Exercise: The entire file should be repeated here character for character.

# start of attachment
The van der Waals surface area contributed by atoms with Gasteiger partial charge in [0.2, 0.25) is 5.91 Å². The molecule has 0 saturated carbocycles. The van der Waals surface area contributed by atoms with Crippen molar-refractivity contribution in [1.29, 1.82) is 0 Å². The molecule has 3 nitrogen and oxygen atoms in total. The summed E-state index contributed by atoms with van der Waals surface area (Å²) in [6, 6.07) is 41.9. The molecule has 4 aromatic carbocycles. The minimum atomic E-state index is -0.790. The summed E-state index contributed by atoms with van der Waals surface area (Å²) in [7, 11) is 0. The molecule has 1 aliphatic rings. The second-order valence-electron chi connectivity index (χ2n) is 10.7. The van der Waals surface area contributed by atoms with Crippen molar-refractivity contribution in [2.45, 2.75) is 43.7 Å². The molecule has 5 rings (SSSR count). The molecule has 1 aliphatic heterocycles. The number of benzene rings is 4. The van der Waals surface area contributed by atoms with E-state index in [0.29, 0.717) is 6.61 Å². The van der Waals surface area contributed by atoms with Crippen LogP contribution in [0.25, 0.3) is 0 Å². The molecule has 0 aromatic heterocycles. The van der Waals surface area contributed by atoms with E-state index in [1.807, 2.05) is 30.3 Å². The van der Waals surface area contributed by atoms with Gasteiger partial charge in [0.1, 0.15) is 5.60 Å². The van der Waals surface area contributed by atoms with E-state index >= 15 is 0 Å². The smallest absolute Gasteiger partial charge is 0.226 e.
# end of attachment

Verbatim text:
The van der Waals surface area contributed by atoms with Gasteiger partial charge in [0.2, 0.25) is 5.91 Å². The molecule has 0 saturated carbocycles. The van der Waals surface area contributed by atoms with Crippen molar-refractivity contribution in [1.29, 1.82) is 0 Å². The molecule has 3 nitrogen and oxygen atoms in total. The summed E-state index contributed by atoms with van der Waals surface area (Å²) in [6, 6.07) is 41.9. The molecule has 4 aromatic carbocycles. The minimum atomic E-state index is -0.790. The summed E-state index contributed by atoms with van der Waals surface area (Å²) in [7, 11) is 0. The molecule has 1 aliphatic rings. The second-order valence-electron chi connectivity index (χ2n) is 10.7. The van der Waals surface area contributed by atoms with Crippen molar-refractivity contribution in [2.45, 2.75) is 43.7 Å². The molecule has 5 rings (SSSR count). The molecule has 1 aliphatic heterocycles. The number of benzene rings is 4. The van der Waals surface area contributed by atoms with E-state index in [0.29, 0.717) is 6.61 Å². The van der Waals surface area contributed by atoms with Crippen LogP contribution in [0.25, 0.3) is 0 Å². The molecule has 0 aromatic heterocycles. The van der Waals surface area contributed by atoms with E-state index in [1.807, 2.05) is 30.3 Å². The van der Waals surface area contributed by atoms with Gasteiger partial charge in [0.1, 0.15) is 5.60 Å². The van der Waals surface area contributed by atoms with E-state index >= 15 is 0 Å². The smallest absolute Gasteiger partial charge is 0.226 e.